This Prelude and Fugue in C minor probably dates to the
earlier part of Bach's years in Arnstadt, where he
served as the organist at the Neue Kirche. The work
likely came before for his intense study of the music
of Buxtehude, an activity he commenced in 1705. While
not as well-crafted as many of the later Preludes and
Fugues, this one is nevertheless rewarding for the
listener, not least for the composer's trademark
brilliant contrapuntal writing.
The Prelude half of the work begins in a rather austere
mood, the theme presented in the lower register, its
contour tilting mostly downward. The music here
foreshadows the opening of the famous Toccata and Fugue
in D minor, BWV 565, replete with a similar three-note
idea permeating the first measures. The mood brightens
a bit when the writing enters higher ranges, the music
becoming somewhat stately but still not quite
dispelling its somber character. The Fugue begins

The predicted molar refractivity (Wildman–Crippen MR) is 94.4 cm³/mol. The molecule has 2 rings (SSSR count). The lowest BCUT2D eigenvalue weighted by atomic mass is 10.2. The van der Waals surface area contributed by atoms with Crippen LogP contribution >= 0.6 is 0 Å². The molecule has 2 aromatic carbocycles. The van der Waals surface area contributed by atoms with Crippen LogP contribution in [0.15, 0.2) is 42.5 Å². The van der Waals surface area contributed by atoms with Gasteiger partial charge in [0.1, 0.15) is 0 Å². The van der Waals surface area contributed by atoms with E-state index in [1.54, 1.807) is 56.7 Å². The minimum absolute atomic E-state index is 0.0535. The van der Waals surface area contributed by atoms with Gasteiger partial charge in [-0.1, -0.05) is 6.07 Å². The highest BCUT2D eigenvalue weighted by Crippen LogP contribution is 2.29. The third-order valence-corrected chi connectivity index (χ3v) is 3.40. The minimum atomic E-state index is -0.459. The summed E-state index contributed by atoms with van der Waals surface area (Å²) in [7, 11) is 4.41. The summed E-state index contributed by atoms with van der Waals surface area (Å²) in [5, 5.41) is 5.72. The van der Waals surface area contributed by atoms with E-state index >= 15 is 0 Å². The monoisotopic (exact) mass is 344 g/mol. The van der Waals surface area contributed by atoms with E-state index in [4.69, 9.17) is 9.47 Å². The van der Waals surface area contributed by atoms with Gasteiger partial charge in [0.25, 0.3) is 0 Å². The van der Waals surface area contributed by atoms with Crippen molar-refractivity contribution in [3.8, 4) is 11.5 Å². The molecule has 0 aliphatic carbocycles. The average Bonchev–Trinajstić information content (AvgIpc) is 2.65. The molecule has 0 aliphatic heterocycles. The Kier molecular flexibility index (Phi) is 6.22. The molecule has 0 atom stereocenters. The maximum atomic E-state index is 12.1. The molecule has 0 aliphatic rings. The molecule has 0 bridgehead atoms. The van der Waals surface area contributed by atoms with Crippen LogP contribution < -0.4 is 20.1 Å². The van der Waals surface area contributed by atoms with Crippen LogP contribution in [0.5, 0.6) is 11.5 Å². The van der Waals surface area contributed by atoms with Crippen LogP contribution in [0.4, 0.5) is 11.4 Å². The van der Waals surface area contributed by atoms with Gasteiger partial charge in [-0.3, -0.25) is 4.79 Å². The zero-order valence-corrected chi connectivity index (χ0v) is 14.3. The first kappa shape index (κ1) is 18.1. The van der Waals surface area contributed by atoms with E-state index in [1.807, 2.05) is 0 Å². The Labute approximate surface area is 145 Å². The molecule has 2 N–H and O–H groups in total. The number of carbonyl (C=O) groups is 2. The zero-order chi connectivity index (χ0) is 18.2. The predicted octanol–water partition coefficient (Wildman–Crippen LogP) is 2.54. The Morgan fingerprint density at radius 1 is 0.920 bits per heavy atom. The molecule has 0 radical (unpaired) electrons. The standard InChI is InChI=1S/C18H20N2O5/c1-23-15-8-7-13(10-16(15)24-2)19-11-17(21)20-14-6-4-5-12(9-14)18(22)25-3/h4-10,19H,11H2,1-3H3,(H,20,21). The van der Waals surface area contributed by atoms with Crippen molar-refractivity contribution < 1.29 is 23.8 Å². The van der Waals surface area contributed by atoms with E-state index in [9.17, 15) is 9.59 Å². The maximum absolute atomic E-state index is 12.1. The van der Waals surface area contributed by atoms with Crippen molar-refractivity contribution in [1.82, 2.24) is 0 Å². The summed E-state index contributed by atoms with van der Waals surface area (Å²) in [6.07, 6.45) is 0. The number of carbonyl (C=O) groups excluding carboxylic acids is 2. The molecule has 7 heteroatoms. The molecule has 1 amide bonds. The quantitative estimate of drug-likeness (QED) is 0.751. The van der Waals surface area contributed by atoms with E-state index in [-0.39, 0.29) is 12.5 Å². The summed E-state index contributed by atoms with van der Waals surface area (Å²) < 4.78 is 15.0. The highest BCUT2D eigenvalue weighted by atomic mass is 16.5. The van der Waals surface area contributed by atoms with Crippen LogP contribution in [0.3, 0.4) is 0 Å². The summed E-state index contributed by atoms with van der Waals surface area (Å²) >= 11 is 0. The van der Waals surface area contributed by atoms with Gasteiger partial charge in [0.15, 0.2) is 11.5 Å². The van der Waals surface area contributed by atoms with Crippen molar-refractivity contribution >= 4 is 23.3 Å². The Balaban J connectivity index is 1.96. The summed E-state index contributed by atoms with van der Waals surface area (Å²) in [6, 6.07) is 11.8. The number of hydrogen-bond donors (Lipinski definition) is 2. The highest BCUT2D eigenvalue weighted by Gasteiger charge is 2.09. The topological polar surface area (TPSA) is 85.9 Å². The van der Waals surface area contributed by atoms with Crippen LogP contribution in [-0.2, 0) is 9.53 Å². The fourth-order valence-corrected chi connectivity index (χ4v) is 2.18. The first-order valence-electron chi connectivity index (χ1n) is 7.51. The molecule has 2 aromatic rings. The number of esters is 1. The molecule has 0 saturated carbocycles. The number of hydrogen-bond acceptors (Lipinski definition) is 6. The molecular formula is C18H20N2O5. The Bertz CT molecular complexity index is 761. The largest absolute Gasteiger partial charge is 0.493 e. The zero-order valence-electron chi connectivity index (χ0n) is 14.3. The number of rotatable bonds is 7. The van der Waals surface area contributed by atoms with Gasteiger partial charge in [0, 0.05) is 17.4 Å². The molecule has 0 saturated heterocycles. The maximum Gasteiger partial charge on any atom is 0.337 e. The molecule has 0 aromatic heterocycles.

quietly and modestly, building energetically from
skeletal, unassuming textures at the outset to meatier
but still lean sonorities in the latter portions. The
mood here does not substantially break from the
darkness and seriousness of the opening, though the
mixture of brilliance and busyness, of rhythmic and
persevering drive in the writing imparts a resolute,
triumphant sense, especially in the glorious ending.
This Prelude and Fugue in C minor typically lasts just
over five minutes.
Although originally composed for Organ, I created this
modern interpretation for Mandolin & Guitars (Mandolin
& 3 Classical Guitars).